When borders aren't the problem, the duration of a balloon flight is limited by physics.
As a balloon rises, its helium expands. By the time it reaches its targeted altitude—in excess of 22 miles—the gas has expanded to fill the volume of the balloon, typically 40 million cubic feet. (The National Scientific Balloon Facility Web site notes that you could fit two Boeing 747s back to back inside the envelope.) The balloon has enough lift to rise still higher; however, it can expand no more and would burst if it continued to ascend. To prevent that, polyethylene tubes serve as vents, permitting surplus helium to escape. The excess lift vanishes, and the balloon flies near the desired altitude.
The night falls. The balloon cools, contracts in volume, and sinks. To prevent it from descending, ground controllers send a command to drop ballast. When the sunlight of the following morning warms it anew, it rises again—and because it has dropped ballast and therefore lost weight, it vents still more helium. Such cycles can continue only as long as the balloon has ballast. Once the ballast is gone, it descends for good.
If there were a way to interrupt the warming and cooling cycle, a balloon flight could last longer. One alternative is to travel to a place where the sun never sets. For the past 10 years, NASA's balloonists have launched from a base in Antarctica, where during the south polar summer the sun shines continuously. The balloons stay aloft for as long as two weeks, and several years ago, one of these longer flights produced headlines.
Just after Christmas in 1998, a mission known as Boomerang (for "Balloon Observations of Millimetric Extragalactic Radiation and Geophysics"!) was launched from Williams Field, six miles from McMurdo Station in Antarctica. Boomerang was intended to further the work begun by the Cosmic Background Explorer satellite, which in 1992 made historic observations (with instruments first tested on balloons) of microwaves that fill all space with a thin electronic fog, the faint remnant of the Big Bang. COBE measured very slight differences in temperature—variations as small as 0.0001 degree—among various parts of the sky. Boomerang provided a finer measure, with high enough resolution to show the size of the "hot" and "cold" patches on the sky. According to Andrew Lange of the California Institute of Technology, one of the chief investigators on the project, "The Boomerang map shows structures that are the right size to have evolved into galactic superclusters, so for the first time there's a visible link between the embryonic universe and the present universe." The measurements also support the leading theory of origin of the universe (see "The Big Push," below).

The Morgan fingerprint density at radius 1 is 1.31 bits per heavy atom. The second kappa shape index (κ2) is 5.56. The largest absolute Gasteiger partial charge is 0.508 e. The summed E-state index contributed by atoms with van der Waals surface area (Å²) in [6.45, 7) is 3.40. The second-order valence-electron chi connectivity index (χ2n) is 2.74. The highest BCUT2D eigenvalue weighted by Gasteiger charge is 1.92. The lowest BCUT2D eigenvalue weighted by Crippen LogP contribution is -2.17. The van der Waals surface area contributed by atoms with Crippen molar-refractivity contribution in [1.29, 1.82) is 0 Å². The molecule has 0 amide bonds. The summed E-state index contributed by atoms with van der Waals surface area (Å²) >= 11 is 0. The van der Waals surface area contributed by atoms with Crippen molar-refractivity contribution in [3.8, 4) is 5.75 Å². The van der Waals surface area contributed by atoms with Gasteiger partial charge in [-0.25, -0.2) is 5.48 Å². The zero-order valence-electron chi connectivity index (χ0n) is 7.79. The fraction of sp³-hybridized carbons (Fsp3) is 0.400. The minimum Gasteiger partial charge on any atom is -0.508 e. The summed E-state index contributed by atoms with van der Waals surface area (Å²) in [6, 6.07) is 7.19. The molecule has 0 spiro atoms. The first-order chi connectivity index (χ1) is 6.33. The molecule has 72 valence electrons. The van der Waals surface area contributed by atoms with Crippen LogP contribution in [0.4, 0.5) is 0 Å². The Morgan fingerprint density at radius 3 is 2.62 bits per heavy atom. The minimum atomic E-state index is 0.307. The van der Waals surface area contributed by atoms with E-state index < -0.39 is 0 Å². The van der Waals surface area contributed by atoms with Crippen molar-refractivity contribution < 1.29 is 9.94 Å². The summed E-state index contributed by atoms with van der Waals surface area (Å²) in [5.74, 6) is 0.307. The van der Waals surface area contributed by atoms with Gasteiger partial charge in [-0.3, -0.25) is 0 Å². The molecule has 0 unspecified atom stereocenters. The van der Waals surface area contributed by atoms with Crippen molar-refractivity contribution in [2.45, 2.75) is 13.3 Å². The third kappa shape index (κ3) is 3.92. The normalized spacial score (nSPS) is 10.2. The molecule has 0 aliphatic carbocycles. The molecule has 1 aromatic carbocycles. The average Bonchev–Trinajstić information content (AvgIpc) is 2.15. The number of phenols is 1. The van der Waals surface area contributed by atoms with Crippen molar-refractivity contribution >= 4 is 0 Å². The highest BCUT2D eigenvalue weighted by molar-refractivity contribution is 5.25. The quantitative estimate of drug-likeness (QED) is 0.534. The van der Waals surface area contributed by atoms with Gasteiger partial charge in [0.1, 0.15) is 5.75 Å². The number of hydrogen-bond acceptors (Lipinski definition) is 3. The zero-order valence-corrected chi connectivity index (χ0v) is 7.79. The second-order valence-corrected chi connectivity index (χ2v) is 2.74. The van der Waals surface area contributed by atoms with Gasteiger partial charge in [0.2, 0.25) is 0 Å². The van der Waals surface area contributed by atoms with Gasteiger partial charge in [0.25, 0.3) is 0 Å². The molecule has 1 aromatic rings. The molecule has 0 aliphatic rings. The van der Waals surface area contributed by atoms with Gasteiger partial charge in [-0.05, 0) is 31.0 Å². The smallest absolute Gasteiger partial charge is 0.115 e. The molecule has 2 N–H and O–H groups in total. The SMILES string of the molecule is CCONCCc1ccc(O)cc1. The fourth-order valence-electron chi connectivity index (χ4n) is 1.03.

"This was a real high point in balloon science," recalls Grindlay. "It made the cover of Nature." (That, for scientists, is what making the cover of Rolling Stone is for rock musicians.)
On reason that Boomerang could produce such phenomenal results is that it stayed up for 10 days. Moreover, Boomerang, appropriately enough, returned almost to its starting point because of circumpolar winds that stay nearly constant in latitude. Boomerang remained at or near 79 degrees south and traveled 5,000 miles. A radio signal then brought it down within 30 miles of its launch site.
If momentous discoveries can be had from a 10-day balloon mission, imagine what scientists could do with a balloon that stays aloft 10 times that long. NASA's balloon program office is at work on a new science balloon that could fly as long as 100 days. The Ultra Long Duration Balloon would be the first real alternative to satellites.
The ULDB is sealed and does not vent helium. The envelopes of conventional balloons are too delicate to with stand the pressure of expanding helium, but the ULDB is designed to be stronger. Mike Smith of Raven Industries, which is assembling ULDBs, explains that instead of expanding in sunlight and contracting at night, the ULDB is able to maintain a constant volume while the pressure increases and decreases.
The ULDB takes its strength from "tendons," long cords that run from top to bottom like lines of longitude on a globe, dividing the balloon into narrow zones. Within each zone, the plastic film relieves stress by bulging outward. Artists' renderings show only a few such tendons and give a ULDB the appearance of a pumpkin. Actually there are some 300 of them. The internal pressure is low, only around 0.03 pound per square inch, but a ULDB is as large as a football field and has a lot of square inches. "Even with the low pressure it's very tight," says NASA's ULDB project manager, Steve Smith. "The tendons are like guitar strings."